zotac z68 2 Zotac planning return to ATX motherboard market, with a bang

It's been a while since Zotac launched an ATX motherboard, in fact Zotac's last ATX form factor motherboard was based on Intel's X58 chipset back in 2009 and it's not exactly what we'd call an impressive motherboard in terms of features and layout. Fastforward to now and pictures of an upcoming Z68 from Zotac has made its way online and it looks like nothing you've ever seen from Zotac, in fact, it doesn't quite look like anything we've seen before.

It's been a while since Zotac launched an ATX motherboard, in fact Zotac's last ATX form factor motherboard was based on Intel's X58 chipset back in 2009 and it's not exactly what we'd call an impressive motherboard in terms of features and layout. Fastforward to now and pictures of an upcoming Z68 from Zotac has made its way online and it looks like nothing you've ever seen from Zotac, in fact, it doesn't quite look like anything we've seen before.

The board in question is the ZT-Z68 Crown Edition-U1DU3 (note that the source is a Chinese website and that the Google translation of ??? might be wrong) and we're going to have to wait for the official announcement to find out what the actual retail name will be. The matter of a fact is that you haven't seen a feature packed board until you've seen this motherboard, as there's barely any empty space on the EATX PCB, despite being slightly wider than regular ATX boards.

For starters the board has a massive 24+3-phase VRM design featuring DrMOS, tantalum capacitors and a decoupling capacitor. Over the top springs to mind, especially considering that Intel's Sandy Bridge CPUs are "somewhat" limited when it comes to overclocking thanks to little to no adjustment of the BCLK.

zotac z68 2 Zotac planning return to ATX motherboard market, with a bang

Moving on the board sports an nf200 chip which gives the board 3-way SLI support and Zotac has kindly drawn lines on the PCB to indicate which slots are used in 2-way and 3-way configurations. There are a total of four x16 PCI Express slots, although one of them would only work with a single slot card and the bottom slot would be limited to a single slot card as well in a regular 7-slot chassis. There's also a single x1 PCI Express slot and a PCI slot. An extra Molex connector has also been fitted to the board to provide extra power to the PCI Express slots.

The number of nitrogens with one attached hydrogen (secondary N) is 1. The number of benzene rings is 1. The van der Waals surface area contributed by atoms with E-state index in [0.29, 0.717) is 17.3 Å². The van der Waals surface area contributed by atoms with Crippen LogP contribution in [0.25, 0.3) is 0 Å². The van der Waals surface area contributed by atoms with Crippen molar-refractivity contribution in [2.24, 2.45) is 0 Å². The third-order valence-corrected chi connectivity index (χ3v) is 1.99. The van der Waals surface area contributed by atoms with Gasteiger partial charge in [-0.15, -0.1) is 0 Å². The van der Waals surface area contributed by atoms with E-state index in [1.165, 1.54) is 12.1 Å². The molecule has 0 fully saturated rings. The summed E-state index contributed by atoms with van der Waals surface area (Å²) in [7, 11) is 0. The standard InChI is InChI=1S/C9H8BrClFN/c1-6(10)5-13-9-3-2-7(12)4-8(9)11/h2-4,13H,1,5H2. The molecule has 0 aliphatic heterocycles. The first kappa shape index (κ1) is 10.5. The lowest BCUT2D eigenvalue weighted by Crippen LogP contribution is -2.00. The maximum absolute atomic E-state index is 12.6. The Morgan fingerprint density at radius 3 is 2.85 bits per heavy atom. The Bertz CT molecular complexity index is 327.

From here on in things are starting to get really complicated. The reason for a missing slot on the board is because Zotac has repurposed the PCI Express lane for use with a mini PCI Express slot into which a half-length 802.11b/g/n Wi-Fi card has been fitted. Yes, that's correct, Zotac has decided to kit out this massive board with a built in Wi-Fi card.

zotac z68 1 Zotac planning return to ATX motherboard market, with a bang

There are a total of eight SATA ports at the front of the board, two of which are via a third party controller. However, there's also an mSATA slot on the board just behind the SATA ports, but an interesting thing here is that it can also double up as a full-length mini PCI Express slot. From what we can tell, it's sharing the same SATA controller as the eSATA port. Oddly enough Zotac has also included an IDE port on the board.

Next we have a VLI VL800 USB 3.0 host controller with two pin-headers for a total of four front ports. There are also headers for six USB 2.0 ports and a serial port. Other little titbits include power and rest buttons as well as a POST80 debug LED, three Voltage metering points and what looks like three BIOS chips. Disappointingly though, we only spotted a mere three fan headers on the board, of which one is for the CPU cooler. That just isn't good enough on a board of this calibre.

zotac z68 3 Zotac planning return to ATX motherboard market, with a bang

Moving to the rear of the board we find a PS/2 port, four USB 2.0 ports, two USB 3.0 ports (presumably from a VLI VL810 host controller), an eSATA port, a Gigabit Ethernet port, 7.1-channel audio with optical S/PDIF out and DVI, HDMI a DisplayPort connectors. There are also two antenna connectors here for the on-board Wi-Fi.

We can only imagine how expensive this board will be when it launches, or rather if it launches. We fully understand that motherboard manufacturers like to produce halo products, but this board is so far over the top that we frankly just don't get it. We've seen a lot of crazy concept boards over the years, but most of them have never made it to market and in a way, we hope this one doesn't make it either, at least not in its current design.

Source: MyDrivers